Skip to content

The Greenhorn Chronicles 16: Wes Schild on Expense, Show Jumping’s Appeal, and the Industry (2)

2022-08-22

 

 

 

 

 

 

 

 

 

 

 

 

Interviewer: Scott Douglas Jacobsen

Numbering: Issue 30.E, Idea: Outliers & Outsiders (25)

Place of Publication: Langley, British Columbia, Canada

Title: In-Sight: Independent Interview-Based Journal

Web Domain: http://www.in-sightpublishing.com

Individual Publication Date: August 22, 2022

Issue Publication Date: September 1, 2022

Name of Publisher: In-Sight Publishing

Frequency: Three Times Per Year

Words: 1,852

ISSN 2369-6885

Abstract

Wes is a Professional Trainer & Coach for Riverlands Equestrian Centre. He completed an internship at Landgestuet Celle (Hanovarian State Stud) in Adelheidsdorf, Germany. He has worked as a professional rider for McLean Reitsport in Tonisvorst. He has worked in Wellington, Florida for Alexandra Duncan and trained with Juan Matute Sr. He discusses: economic barriers; the demographics per discipline; new rider; people will enter into the industry and then drop out; the industry now in Canada; quality and cleanliness and orderliness of facilities; geldings and mares get 15×15 stalls and stallions get 15×20 stalls; boarding and room for a horse; base costs for improved quality of life; training with various individuals within the industry; a session; tack up; and to Riverlands for a lesson.

Keywords: Canada, Dressage, Greenhorn Chronicles, Riverlands Equestrian Centre, Wes Schild.

The Greenhorn Chronicles 16: Wes Schild on Expense, Show Jumping’s Appeal, and the Industry (2)

*Please see the footnotes, bibliography, and citations after the interview.*

*Interview conducted December 30, 2021.*

Scott Douglas Jacobsen: Are there economic barriers? Although, I don’t know if that’s necessarily true because the demographics note the incomes of people who ride horses generally are about middle class. They are ordinary people in general. But getting into the industry, getting a horse, getting equipment, paying for boarding for the first little bit, etc. is that a barrier at the outset for getting into the industry?

Wes Schild[1],[2]: I think it depends on when you’re probably getting into the industry; I think it might be a little bit tougher as a child or a young teen to get into it just because there is a greater expense. Then again if you were just to go and be on some other sports team, there’s a lot more to owning a horse. Then you have to have someone that can help care for it or you have to board it out. So, I think that also slows down, why people don’t do it.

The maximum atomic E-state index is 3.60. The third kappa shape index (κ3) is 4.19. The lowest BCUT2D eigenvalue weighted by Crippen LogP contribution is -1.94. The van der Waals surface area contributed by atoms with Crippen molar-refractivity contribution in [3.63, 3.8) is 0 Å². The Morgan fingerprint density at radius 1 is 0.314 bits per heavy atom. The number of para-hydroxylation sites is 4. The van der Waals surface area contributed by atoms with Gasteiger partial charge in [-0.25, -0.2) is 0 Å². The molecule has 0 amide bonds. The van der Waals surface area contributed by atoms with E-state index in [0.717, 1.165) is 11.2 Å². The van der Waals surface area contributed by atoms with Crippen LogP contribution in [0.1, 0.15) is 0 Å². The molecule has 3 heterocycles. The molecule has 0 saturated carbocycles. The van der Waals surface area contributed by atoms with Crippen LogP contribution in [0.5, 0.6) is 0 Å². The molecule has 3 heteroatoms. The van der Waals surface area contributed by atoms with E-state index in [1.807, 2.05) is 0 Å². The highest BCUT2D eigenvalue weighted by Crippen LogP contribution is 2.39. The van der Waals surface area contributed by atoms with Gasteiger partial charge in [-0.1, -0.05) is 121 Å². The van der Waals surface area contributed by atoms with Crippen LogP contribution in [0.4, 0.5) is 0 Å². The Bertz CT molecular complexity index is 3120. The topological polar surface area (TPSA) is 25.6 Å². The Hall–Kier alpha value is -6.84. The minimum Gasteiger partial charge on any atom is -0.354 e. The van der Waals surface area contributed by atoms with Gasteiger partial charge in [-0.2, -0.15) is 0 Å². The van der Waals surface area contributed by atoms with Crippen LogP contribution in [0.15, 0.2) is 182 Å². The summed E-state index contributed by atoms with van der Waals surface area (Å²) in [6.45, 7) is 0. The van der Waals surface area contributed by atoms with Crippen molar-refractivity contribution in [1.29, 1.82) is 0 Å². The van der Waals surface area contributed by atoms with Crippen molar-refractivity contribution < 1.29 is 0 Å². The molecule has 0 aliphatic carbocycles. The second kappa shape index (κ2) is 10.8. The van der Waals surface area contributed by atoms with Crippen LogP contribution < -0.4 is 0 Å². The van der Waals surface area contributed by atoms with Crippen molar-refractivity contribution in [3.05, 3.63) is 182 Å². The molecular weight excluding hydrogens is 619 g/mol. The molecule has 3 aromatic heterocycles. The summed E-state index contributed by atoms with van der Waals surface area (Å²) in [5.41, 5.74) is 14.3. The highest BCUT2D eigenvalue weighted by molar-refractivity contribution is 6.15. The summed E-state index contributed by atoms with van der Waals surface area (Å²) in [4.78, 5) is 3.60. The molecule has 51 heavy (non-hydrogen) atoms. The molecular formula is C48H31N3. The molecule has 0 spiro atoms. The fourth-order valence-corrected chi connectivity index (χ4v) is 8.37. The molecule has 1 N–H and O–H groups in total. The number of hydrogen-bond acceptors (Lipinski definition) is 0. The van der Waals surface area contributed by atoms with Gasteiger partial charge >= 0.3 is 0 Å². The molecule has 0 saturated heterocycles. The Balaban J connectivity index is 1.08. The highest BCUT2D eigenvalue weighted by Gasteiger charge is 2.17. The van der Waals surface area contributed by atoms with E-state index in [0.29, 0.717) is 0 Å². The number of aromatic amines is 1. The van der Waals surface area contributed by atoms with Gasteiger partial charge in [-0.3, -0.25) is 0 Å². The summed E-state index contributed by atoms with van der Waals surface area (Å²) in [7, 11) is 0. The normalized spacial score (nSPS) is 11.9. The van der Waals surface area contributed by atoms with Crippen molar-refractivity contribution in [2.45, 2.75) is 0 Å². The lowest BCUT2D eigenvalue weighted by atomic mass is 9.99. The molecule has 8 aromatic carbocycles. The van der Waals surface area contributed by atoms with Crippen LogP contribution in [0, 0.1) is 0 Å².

Jacobsen: How do you find the demographics per discipline within the equine – dressage versus jumping versus hunting, etc.? What tends to attract the most participants in Canada?

Schild: I would probably say jumping definitely would be your number one.

Jacobsen: What might be the reason for that?

Schild: I think if you go from people that are getting into it at a younger age. Show jumping has more appeal to it. For someone that’s just standing back and watching it; you get the idea of what’s going on. You see that someone’s riding the horse. They get to gallop the course. They’re jumping fences. It looks fun. It’s exciting. Whereas if you are looking back from a distance, again, and watching a very basic dressage test happen, you might not understand exactly what’s happening. So, someone to see the jumping is definitely more interesting. So, I think that’s where people lean to first; they want to get into jumping first. And then, maybe, once they’re in riding for a while and have a better understanding of it, they start to look to dressage because they understand that actually dressage is the basics to all riding. They need a really good solid foundation in their flat work and in their dressage work to be an excellent jumper. And then, of course, you would find out that if you’re riding with someone reputable or your trainer. Those top riders are all working on good flat work and dressage to make these top jumping horses.

Jacobsen: How long does it take for a horse to become acquainted and comfortable with a new rider?

Schild: I always say to my clients here when I’ve helped them in the past look for a new riding horse and there’s a new partnership being started up; I always say about a year. It takes a while for you to learn the horse and how they think and how they act and how they react to different situations. It’s a partnership, so it’s about building trust with your new partner and that that takes time and patience and help from a coach or a trainer.

Jacobsen: Is there a period at which people will enter into the industry and then drop out? So, hypothetically, a young teenager, parents put them into some equestrian discipline. They have a horse. They train, take part in competitions or some casual events for five years, and then they drop it at 17. What is a common scenario one would expect in a decent hunk of the equestrian world in Canada?